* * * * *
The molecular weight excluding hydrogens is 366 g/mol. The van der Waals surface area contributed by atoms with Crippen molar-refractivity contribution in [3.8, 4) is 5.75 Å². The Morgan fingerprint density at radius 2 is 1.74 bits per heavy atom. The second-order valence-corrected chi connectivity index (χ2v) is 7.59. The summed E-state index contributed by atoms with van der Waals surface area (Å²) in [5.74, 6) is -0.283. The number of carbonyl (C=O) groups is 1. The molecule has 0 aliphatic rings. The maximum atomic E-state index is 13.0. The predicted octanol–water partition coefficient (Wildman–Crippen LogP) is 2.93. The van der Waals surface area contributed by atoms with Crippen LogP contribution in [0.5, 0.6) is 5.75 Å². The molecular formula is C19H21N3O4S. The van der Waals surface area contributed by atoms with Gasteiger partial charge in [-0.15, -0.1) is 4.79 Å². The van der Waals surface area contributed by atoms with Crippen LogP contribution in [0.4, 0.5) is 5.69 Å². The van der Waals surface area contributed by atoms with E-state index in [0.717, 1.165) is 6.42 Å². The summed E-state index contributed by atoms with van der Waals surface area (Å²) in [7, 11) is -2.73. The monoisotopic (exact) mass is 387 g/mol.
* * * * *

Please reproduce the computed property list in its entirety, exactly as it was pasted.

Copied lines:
The molecular weight excluding hydrogens is 366 g/mol. The van der Waals surface area contributed by atoms with Crippen molar-refractivity contribution in [3.8, 4) is 5.75 Å². The Morgan fingerprint density at radius 2 is 1.74 bits per heavy atom. The second-order valence-corrected chi connectivity index (χ2v) is 7.59. The summed E-state index contributed by atoms with van der Waals surface area (Å²) in [5.74, 6) is -0.283. The number of carbonyl (C=O) groups is 1. The molecule has 0 aliphatic rings. The maximum atomic E-state index is 13.0. The predicted octanol–water partition coefficient (Wildman–Crippen LogP) is 2.93. The van der Waals surface area contributed by atoms with Crippen LogP contribution in [0.5, 0.6) is 5.75 Å². The molecular formula is C19H21N3O4S. The van der Waals surface area contributed by atoms with Gasteiger partial charge in [-0.15, -0.1) is 4.79 Å². The van der Waals surface area contributed by atoms with Crippen LogP contribution in [0.4, 0.5) is 5.69 Å². The van der Waals surface area contributed by atoms with E-state index in [0.717, 1.165) is 6.42 Å². The summed E-state index contributed by atoms with van der Waals surface area (Å²) in [7, 11) is -2.73. The monoisotopic (exact) mass is 387 g/mol.